The existence of wine and taverns is older than the discovery of walking upright. Bars are places where you can unwind, relax and have a drink (most of them), where you can be seen (the hip spots), where you might never return (you know the ones, where there's not an ounce of humanity), or where you can conspire with like-minded clientele (we're thinking of La Tranquil·litat, in Av Paral·lel, that anarchy bar par excellence from Rosa de Foc).
What would we do without our bars? They open up, they close down, and against all odds, a few survive. One such unsinkable treasure is Bodega Marín. What's it got that others haven't, that brings in a faithful clientele and makes passers-by stop in and fall in love? It's the charm of authenticity. The smell of wine barrels tells the story of nearly a hundred years of tradition: the walls covered with bottles of all sizes and origins that could tell a thousand stories; the black-and-white speckled floors where you could lose yourself and start to imagine you're living in four dimensions.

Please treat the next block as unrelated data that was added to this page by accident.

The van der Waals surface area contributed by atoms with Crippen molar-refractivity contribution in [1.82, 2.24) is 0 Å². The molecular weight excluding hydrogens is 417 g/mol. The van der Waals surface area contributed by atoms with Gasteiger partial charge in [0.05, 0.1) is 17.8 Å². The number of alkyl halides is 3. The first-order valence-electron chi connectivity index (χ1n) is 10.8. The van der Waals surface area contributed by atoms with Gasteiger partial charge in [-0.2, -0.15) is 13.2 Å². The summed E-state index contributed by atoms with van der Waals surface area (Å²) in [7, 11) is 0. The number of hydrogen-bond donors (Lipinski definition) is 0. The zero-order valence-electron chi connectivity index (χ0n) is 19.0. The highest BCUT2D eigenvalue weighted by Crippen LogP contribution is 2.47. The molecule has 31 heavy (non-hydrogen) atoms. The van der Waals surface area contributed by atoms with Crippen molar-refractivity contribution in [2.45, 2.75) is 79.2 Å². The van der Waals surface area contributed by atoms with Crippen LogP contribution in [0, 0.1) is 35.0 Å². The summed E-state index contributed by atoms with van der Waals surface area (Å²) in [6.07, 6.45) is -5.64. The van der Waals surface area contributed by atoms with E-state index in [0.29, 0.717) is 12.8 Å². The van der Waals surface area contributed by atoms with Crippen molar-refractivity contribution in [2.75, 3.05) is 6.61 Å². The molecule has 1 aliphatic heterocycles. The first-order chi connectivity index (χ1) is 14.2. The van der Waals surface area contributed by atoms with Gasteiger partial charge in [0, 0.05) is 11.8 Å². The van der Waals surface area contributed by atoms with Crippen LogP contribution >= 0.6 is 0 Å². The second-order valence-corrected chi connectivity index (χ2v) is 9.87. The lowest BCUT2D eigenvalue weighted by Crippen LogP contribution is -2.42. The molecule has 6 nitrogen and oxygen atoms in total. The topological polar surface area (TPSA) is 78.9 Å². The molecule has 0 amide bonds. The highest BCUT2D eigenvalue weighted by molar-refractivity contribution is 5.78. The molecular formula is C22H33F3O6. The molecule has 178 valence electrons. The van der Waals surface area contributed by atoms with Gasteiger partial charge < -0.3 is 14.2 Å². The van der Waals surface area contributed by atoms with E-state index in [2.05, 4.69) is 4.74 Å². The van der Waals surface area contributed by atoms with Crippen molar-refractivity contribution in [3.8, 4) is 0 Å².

If you can tune in to languages spoken, the conversations the locals have will surprise you, because you'll hear more truths than at an intellectual gathering. At the Marín you can enjoy good vermouth, wine, beer, and other beverages. They've also got snacks for when you're feeling peckish. But mainly customers come in to meet with friends, chat, share stories, and talk with owners Tere and Antonio. They come to feel part of the neighbourhood and forget about the pressures of work, and to ignore the call of laptops and mobiles, but instead to just spend some time with other human beings in a small, cosy and inviting spot.